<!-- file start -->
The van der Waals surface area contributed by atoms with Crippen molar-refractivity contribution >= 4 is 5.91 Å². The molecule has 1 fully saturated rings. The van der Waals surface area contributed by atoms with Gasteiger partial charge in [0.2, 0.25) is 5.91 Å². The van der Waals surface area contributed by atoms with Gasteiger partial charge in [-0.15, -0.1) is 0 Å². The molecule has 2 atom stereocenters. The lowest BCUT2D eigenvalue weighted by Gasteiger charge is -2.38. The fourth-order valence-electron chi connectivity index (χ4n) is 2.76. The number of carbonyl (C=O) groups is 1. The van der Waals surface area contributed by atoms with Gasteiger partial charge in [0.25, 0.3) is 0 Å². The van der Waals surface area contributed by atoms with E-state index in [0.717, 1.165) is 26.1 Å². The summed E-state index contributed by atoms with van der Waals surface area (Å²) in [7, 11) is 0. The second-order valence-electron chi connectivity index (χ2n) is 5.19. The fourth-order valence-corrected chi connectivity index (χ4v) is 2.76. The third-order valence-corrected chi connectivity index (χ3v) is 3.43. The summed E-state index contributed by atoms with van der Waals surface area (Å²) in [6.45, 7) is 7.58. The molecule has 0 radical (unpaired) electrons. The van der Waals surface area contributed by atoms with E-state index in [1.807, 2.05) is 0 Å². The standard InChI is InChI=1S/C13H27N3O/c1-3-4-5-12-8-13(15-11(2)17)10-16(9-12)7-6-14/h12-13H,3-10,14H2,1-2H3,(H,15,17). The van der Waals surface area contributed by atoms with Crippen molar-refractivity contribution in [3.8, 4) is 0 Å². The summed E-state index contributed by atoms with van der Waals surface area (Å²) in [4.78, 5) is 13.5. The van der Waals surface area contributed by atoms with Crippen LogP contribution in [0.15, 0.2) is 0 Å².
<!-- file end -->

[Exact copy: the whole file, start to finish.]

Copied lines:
The van der Waals surface area contributed by atoms with Crippen molar-refractivity contribution >= 4 is 5.91 Å². The molecule has 1 fully saturated rings. The van der Waals surface area contributed by atoms with Gasteiger partial charge in [0.2, 0.25) is 5.91 Å². The van der Waals surface area contributed by atoms with Gasteiger partial charge in [-0.15, -0.1) is 0 Å². The molecule has 2 atom stereocenters. The lowest BCUT2D eigenvalue weighted by Gasteiger charge is -2.38. The fourth-order valence-electron chi connectivity index (χ4n) is 2.76. The number of carbonyl (C=O) groups is 1. The van der Waals surface area contributed by atoms with Gasteiger partial charge in [0.25, 0.3) is 0 Å². The van der Waals surface area contributed by atoms with E-state index in [0.717, 1.165) is 26.1 Å². The summed E-state index contributed by atoms with van der Waals surface area (Å²) in [7, 11) is 0. The second-order valence-electron chi connectivity index (χ2n) is 5.19. The fourth-order valence-corrected chi connectivity index (χ4v) is 2.76. The third-order valence-corrected chi connectivity index (χ3v) is 3.43. The summed E-state index contributed by atoms with van der Waals surface area (Å²) in [6.45, 7) is 7.58. The molecule has 0 radical (unpaired) electrons. The van der Waals surface area contributed by atoms with E-state index in [1.807, 2.05) is 0 Å². The standard InChI is InChI=1S/C13H27N3O/c1-3-4-5-12-8-13(15-11(2)17)10-16(9-12)7-6-14/h12-13H,3-10,14H2,1-2H3,(H,15,17). The van der Waals surface area contributed by atoms with Crippen molar-refractivity contribution in [3.8, 4) is 0 Å². The summed E-state index contributed by atoms with van der Waals surface area (Å²) in [4.78, 5) is 13.5. The van der Waals surface area contributed by atoms with Crippen LogP contribution in [0.15, 0.2) is 0 Å².